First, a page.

Talking trash: Why steam could be the hidden gem of your biomass heating system

Imagine being able to use industrial waste to heat a building. Now imagine the ability to use steam to generate electrical power. Waste products may not be the first thing we think of when we look at power, but as the future of fossil fuels is more widely discussed, steam and waste may just become the power couple of the future green economy

n the world of industrial heating, chicken farmers are sitting on a goldmine. High in nitrates and phosphorus, chicken waste has typically been used as a farming fertiliser. This has, however, come with its own issues, such as water- course contamination from run-off, as well as transportation costs. Now, thanks to advances in technology, chicken waste, or litter, has become the fuel warming the very chickens that created it. Talk about recycle, reuse, reduce.


“Biomass is a significant area of growth for commercial industry,” says Angelo Giambrone, business development manager for Spirax Sarco UK. “As pressure from government bodies continues to mount, so too does the push towards greener, more sustainable fuel sources.”

uSteam plays a vital part in industry worldwide, from pharmaceucals to clothing, food producon to healthcare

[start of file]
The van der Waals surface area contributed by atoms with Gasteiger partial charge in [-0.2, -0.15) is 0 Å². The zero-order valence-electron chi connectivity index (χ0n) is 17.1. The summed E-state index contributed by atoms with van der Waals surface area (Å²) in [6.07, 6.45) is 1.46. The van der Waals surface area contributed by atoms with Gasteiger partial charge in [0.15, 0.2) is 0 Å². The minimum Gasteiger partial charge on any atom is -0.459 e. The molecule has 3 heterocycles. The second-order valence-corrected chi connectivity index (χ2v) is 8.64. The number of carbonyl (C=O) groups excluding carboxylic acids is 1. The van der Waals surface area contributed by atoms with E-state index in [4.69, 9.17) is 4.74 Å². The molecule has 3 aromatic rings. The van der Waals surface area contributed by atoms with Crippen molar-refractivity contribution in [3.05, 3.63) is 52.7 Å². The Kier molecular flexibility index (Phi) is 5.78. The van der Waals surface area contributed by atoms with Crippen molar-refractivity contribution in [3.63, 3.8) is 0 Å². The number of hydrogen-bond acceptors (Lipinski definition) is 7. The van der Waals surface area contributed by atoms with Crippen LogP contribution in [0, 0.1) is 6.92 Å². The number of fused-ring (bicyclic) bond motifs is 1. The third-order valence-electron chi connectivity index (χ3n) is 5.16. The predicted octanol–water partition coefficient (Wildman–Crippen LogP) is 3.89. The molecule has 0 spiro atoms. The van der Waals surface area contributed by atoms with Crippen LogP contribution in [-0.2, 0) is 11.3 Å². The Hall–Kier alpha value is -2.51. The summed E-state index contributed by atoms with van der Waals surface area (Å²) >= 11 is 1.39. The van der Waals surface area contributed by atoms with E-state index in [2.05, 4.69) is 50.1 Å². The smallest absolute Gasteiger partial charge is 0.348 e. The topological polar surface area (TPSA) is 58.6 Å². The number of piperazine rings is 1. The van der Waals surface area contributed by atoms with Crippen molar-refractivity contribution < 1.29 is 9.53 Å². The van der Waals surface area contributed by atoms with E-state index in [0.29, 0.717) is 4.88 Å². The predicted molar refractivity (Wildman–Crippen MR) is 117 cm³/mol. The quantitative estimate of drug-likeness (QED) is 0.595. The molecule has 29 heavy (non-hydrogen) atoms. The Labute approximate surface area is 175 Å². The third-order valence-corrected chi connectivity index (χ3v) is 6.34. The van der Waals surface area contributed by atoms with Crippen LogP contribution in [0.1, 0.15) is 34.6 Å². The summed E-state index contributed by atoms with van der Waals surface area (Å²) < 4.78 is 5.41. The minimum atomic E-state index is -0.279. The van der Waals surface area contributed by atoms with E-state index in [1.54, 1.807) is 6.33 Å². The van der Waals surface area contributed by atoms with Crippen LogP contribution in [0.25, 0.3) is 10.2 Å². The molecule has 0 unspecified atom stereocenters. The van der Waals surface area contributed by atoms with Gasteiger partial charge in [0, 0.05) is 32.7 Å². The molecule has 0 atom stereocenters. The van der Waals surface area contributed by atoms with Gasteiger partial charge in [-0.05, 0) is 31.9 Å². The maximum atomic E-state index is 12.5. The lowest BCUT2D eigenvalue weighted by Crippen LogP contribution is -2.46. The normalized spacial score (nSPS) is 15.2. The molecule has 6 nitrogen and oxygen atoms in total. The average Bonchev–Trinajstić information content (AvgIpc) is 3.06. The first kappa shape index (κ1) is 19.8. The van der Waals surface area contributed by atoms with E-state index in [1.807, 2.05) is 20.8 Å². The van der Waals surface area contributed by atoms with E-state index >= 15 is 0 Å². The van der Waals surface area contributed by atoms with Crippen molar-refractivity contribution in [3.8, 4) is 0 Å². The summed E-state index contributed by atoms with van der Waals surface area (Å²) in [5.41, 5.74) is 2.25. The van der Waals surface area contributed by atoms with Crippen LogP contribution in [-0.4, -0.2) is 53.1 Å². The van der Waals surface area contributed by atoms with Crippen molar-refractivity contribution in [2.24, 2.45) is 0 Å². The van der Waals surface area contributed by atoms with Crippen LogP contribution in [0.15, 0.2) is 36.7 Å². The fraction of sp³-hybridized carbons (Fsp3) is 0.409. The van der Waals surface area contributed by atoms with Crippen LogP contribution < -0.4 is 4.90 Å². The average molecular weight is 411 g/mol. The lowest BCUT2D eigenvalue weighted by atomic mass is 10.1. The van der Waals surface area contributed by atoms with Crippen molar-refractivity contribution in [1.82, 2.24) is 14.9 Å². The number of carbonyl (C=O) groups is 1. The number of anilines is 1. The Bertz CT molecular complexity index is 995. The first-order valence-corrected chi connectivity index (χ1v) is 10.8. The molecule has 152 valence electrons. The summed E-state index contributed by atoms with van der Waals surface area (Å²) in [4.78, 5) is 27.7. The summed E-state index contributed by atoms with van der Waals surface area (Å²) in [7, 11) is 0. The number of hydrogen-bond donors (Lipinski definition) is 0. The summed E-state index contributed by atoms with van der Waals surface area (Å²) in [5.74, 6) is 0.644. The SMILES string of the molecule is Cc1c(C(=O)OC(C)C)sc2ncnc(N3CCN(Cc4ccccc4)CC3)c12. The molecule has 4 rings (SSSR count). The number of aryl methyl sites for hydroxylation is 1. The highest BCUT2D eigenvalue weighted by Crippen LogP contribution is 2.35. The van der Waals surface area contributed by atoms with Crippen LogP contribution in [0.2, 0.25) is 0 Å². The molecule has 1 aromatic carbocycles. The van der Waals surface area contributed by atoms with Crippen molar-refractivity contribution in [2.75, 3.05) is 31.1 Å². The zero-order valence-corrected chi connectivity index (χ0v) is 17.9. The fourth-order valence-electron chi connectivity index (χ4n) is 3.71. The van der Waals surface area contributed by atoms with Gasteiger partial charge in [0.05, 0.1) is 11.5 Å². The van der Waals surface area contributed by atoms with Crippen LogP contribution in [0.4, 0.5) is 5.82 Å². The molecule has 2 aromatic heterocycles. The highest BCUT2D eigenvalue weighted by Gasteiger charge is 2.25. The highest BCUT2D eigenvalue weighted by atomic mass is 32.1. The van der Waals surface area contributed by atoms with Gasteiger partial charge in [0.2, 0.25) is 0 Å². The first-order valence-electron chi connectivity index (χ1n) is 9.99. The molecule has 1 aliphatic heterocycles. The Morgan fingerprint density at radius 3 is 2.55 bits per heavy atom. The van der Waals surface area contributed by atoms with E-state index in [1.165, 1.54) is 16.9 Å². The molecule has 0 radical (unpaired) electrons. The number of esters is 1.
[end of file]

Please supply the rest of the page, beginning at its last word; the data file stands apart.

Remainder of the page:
The biomass industry has developed strongly over the past few years, and as the technologies advance, so too does the number of products that can be burned as fuel for heating. “Biomass, biofuels, anaerobic digestion – they all encompass the concept of creating energy from sustainable sources, which can include waste products,” says Giambrone. “Combustion technology is helping to drive this change, as is a rising awareness of the benefits of managing your own fuel source.” The UK government in particular has taken an interest in the potential of biomass to contribute to the UK’s CO2 emissions targets, and has introduced the Renewable Heat Incentive (RHI) to encourage more businesses to invest in biomass heating systems. “The RHI was first launched for domestic properties in 2014 and is the first of its kind in the world,” comments Giambrone.